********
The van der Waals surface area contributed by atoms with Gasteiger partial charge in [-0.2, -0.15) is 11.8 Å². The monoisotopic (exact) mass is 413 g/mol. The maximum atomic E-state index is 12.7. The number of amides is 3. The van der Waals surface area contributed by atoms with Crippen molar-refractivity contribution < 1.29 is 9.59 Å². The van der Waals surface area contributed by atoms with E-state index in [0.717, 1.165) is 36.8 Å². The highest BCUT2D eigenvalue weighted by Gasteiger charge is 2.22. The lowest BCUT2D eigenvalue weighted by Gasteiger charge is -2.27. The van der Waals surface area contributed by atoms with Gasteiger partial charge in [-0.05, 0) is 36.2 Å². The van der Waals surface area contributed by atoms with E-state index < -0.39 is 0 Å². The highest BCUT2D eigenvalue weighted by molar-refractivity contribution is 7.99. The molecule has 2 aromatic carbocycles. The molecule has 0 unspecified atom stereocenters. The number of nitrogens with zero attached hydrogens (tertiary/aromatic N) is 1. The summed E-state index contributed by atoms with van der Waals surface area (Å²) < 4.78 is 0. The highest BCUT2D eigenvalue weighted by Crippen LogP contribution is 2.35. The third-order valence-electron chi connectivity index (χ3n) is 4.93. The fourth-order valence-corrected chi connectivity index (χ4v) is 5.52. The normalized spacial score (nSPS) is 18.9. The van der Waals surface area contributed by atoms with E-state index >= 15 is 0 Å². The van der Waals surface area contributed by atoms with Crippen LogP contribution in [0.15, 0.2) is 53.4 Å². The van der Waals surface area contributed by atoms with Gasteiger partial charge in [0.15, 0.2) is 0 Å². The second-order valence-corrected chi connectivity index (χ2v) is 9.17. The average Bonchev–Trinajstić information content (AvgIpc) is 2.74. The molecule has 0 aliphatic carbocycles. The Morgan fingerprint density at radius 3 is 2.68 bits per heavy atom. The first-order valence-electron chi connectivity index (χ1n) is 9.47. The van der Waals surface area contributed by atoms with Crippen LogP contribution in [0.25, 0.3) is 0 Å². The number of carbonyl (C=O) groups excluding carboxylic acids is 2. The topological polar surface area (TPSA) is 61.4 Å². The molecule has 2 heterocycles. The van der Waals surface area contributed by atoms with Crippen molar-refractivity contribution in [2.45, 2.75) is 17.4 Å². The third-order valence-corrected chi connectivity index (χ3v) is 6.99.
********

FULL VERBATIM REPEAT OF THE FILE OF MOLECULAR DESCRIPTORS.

The van der Waals surface area contributed by atoms with Gasteiger partial charge in [-0.2, -0.15) is 11.8 Å². The monoisotopic (exact) mass is 413 g/mol. The maximum atomic E-state index is 12.7. The number of amides is 3. The van der Waals surface area contributed by atoms with Crippen molar-refractivity contribution < 1.29 is 9.59 Å². The van der Waals surface area contributed by atoms with E-state index in [0.717, 1.165) is 36.8 Å². The highest BCUT2D eigenvalue weighted by Gasteiger charge is 2.22. The lowest BCUT2D eigenvalue weighted by Gasteiger charge is -2.27. The van der Waals surface area contributed by atoms with Gasteiger partial charge in [-0.05, 0) is 36.2 Å². The van der Waals surface area contributed by atoms with E-state index < -0.39 is 0 Å². The highest BCUT2D eigenvalue weighted by molar-refractivity contribution is 7.99. The molecule has 2 aromatic carbocycles. The molecule has 0 unspecified atom stereocenters. The number of nitrogens with zero attached hydrogens (tertiary/aromatic N) is 1. The summed E-state index contributed by atoms with van der Waals surface area (Å²) < 4.78 is 0. The highest BCUT2D eigenvalue weighted by Crippen LogP contribution is 2.35. The third-order valence-electron chi connectivity index (χ3n) is 4.93. The fourth-order valence-corrected chi connectivity index (χ4v) is 5.52. The normalized spacial score (nSPS) is 18.9. The van der Waals surface area contributed by atoms with E-state index >= 15 is 0 Å². The van der Waals surface area contributed by atoms with Crippen LogP contribution in [0.15, 0.2) is 53.4 Å². The van der Waals surface area contributed by atoms with Gasteiger partial charge in [0.15, 0.2) is 0 Å². The second-order valence-corrected chi connectivity index (χ2v) is 9.17. The average Bonchev–Trinajstić information content (AvgIpc) is 2.74. The molecule has 0 aliphatic carbocycles. The Morgan fingerprint density at radius 3 is 2.68 bits per heavy atom. The first-order valence-electron chi connectivity index (χ1n) is 9.47. The van der Waals surface area contributed by atoms with Crippen LogP contribution in [0.25, 0.3) is 0 Å². The number of carbonyl (C=O) groups excluding carboxylic acids is 2. The topological polar surface area (TPSA) is 61.4 Å². The molecule has 2 heterocycles. The van der Waals surface area contributed by atoms with Crippen molar-refractivity contribution in [2.45, 2.75) is 17.4 Å². The third-order valence-corrected chi connectivity index (χ3v) is 6.99.